frequently. These medications include:

• Cogentin

• Robinul

• Kemadrin

39. Dopaminergic

Dopaminergic drugs affect motor function in the hands,

feet, and other parts of the body. Here are a couple of


• Artane

• Sinemet


In some cases, a person may require

surgery. This next set of tips will explain

some of these surgeries.

40. SDR

One of the treatments for cerebral palsy is Selective Dorsal

Rhizotomy (SDR). SDR provided permanent reduction of

spasticity in cerebral palsy. The operation consists of

cutting the dorsal roots in the spine. This results in

reducing spasticity.

41. Tenotomony

Tenotomy is a procedure of cutting an affected tendon or

muscle. Tenotomy is used to treat spasticity in cerebral

palsy patients. This surgery helps in serious cases of

cerebral palsy where the possibility of further damage is a

big possibility.

42. Botox

Botox A injections are types of surgeries given to cerebral

palsy patients. These injections can be effective in calming

overactive muscles. These injections especially help with

muscles in the upper body, arms, legs, and “tiptoe

walking,” which is common with and leg spasticity.

43. Heel Cord

A lot of times, children with cerebral palsy walk on their

toes. This is because of tight heel cords. Surgery can help

correct it by lengthening the tendon. It can also help the

patient to better learn to walk, and to improve balance.


This last set of tips will go over some

things that parents of children with CP

can do to give you both a better quality

of life.

44. Research

Do your research. New treatments are being discovered

every day to help children with cerebral palsy. Use the

internet to keep yourself abreast of new options that

become available.

45. Have Fun

Have fun with your child. Do all the things you would do

with a non-disabled child. It’s important that he has all the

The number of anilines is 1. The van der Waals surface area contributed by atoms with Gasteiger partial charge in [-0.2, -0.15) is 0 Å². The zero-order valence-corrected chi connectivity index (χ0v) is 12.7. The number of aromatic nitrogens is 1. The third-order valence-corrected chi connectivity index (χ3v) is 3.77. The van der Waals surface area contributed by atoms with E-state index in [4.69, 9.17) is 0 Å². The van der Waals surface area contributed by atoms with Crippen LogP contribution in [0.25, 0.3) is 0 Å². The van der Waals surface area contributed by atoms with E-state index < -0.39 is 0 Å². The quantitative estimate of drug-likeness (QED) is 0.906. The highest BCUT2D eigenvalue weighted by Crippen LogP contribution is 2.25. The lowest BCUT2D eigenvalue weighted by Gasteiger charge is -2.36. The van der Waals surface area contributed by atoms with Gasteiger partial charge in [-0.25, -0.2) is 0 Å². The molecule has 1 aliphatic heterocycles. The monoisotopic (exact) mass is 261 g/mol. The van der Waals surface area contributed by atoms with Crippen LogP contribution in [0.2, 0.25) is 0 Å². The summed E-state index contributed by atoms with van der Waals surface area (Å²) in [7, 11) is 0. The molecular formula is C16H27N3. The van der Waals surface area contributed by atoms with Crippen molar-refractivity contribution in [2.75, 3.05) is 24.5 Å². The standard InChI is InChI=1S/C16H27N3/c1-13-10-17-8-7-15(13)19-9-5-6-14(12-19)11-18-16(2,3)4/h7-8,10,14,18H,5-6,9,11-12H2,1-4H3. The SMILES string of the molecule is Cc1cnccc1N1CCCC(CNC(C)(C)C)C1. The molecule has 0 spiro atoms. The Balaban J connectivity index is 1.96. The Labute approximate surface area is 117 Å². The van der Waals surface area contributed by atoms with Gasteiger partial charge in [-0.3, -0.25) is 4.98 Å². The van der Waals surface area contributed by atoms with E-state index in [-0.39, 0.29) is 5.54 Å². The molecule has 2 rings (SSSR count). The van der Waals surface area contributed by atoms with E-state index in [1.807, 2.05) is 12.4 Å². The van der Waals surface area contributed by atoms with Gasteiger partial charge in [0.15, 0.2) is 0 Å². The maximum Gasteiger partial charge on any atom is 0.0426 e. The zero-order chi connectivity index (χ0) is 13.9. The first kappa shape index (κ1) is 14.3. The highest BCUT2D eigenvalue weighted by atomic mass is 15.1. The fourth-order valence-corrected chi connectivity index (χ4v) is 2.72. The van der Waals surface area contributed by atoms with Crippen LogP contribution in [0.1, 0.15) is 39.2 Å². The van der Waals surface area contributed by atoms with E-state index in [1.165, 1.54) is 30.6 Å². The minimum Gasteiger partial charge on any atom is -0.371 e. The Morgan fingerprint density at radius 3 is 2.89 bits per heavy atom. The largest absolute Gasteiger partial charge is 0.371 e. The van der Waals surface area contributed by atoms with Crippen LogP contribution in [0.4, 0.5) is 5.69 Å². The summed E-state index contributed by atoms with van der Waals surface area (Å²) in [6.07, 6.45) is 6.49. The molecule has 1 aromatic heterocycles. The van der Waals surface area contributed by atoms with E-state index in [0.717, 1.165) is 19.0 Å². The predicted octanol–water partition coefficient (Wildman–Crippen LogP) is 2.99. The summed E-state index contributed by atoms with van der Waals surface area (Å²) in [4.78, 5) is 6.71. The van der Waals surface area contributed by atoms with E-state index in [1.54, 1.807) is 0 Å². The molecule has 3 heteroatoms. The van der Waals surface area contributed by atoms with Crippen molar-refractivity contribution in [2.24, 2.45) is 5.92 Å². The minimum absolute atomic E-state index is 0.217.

childhood experiences that he can.

46. Hope

Always have hope. Don’t let you or your child get

discouraged. When new problems arise, try and deal with

them head on.

47. Ask for Help

Don’t be afraid to ask for help. Taking care of a child with

a disability can be very challenging and sometimes

draining. Reach out to family, friends, and neighbors for

help and respite.

48. Learn to Adapt

Help your child learn to adapt to his disability. Get

creative, and help him to be as independent as he can. This

will boost his self esteem, and make him try even harder.

49. Don’t Push

It’s important not to push your child. Let him go at his own

pace, which will probably vary as he grows. It’s also

important to let him know you support him, no matter


50. Don’t Make CP Your Life

While research, doctor visits, therapy are all important,

don’t let CP define you or your child’s life. Have “normal”

days where you just let him be a kid.

51. Set Goals

Though you shouldn’t push your child, it is important to set

goals. When he’s old enough, sit down with him and set

some very reachable goals. Then be sure to celebrate every

achievement with him.